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Fishing by steam

Steam makes fishing more productive
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Steam makes fishing more productive

Fishing has a history at least as long as that of boats and ships.  The effect of steam was to make fishing more productive, allowing fishing vessels to be more efficient and to cover greater distances in order to exploit new fishing grounds.  Perhaps they have become just too effective, as present day depletions of many fish stocks are due to over-fishing.


The first steam vessels to go fishing were probably steam tugs, which put down a net to catch fish when they were not busy towing.  From these tugs in the late 18th century developed steam trawlers, which adopted a method of fishing already in use by sailing vessels.  The trawl is a large conical bag, dragged along the seabed by two ropes from the trawler.  When full, the trawl is drawn up to the trawler by a powerful winch, then lifted on board and the fish dumped on deck.  After the catch was sorted on a traditional trawler it was placed on ice in the holds until it could be taken back to port.  

Steam trawlers originally fished mainly in the North Sea until diminishing fish stocks drove their owners to send them further afield.  After the Second World War, distant water trawlers fished off Iceland and in the Barents Sea, for instance.  This meant they had to be bigger and more strongly built to survive in some of the world’s stormiest weather.  Until the 1960s the typical side-fishing trawler brought its nets up at the side, with its deck crew working on deck, often in atrocious weather conditions.  The advent of the stern trawler made distant water fishing somewhat safer.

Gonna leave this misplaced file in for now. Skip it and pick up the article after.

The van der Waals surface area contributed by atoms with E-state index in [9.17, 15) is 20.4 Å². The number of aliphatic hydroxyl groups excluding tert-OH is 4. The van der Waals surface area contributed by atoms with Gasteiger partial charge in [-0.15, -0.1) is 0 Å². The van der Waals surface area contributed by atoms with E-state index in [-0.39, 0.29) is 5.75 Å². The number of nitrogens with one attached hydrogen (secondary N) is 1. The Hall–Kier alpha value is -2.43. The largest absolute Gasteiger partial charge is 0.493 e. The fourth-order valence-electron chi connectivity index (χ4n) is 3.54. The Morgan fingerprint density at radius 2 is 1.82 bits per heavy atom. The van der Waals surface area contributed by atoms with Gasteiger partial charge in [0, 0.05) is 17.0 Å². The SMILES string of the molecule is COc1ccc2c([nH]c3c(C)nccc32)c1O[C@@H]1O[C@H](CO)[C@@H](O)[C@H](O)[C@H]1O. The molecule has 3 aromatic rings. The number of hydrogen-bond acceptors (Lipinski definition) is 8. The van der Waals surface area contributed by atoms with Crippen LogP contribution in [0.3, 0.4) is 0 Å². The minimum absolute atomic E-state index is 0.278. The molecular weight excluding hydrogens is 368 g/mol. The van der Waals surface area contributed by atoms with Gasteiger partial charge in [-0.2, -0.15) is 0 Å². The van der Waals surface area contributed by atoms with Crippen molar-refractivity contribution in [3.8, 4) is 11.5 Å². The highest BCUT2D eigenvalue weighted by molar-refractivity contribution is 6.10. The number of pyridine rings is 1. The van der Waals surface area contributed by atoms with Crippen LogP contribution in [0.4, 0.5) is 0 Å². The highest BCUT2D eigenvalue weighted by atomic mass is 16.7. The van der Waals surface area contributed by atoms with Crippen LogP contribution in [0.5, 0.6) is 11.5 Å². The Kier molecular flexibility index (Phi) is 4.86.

The net is drawn up through a slipway in the stern and the catch dropped onto a lower deck for sorting.  A trawler can make a round voyage of 5,000 miles during one fishing trip, so facilities are provided for freezing the catch so it arrives home in good condition.  Some owners have gone further and incorporated a factory on board to process the fish.


Steam drifters evolved from sailing craft to carry out a different form of fishing.  They use a drift net which can be several kilometres long, and which is suspended vertically from a series of buoys.  The fish swim into the net and are caught by their gills.  The drift net is put out at dusk because the fish it catches, typically herring, feed near the surface at night, and is pulled on board the drifter in the morning.  Drifters work much closer to home than trawlers, and tend to be smaller.  With the decline of herring stocks in the North Sea and elsewhere after the Second World War, drifting and drifters have virtually died out.

Seine netters

Amongst the most popular current methods of inshore fishing is purse seining, using a net which combines elements of the trawl and the drift net.  The net is about a kilometre long and is shot in an arc.  The ends are drawn together, enclosing the catch in the bag or purse.  Ropes are hauled in to reduce the size of the bag until it can be drawn on board.  Purse seining typically involves a small motor fishing vessel, which looks like a miniature version of a trawler.

Steam makes fishing more productive
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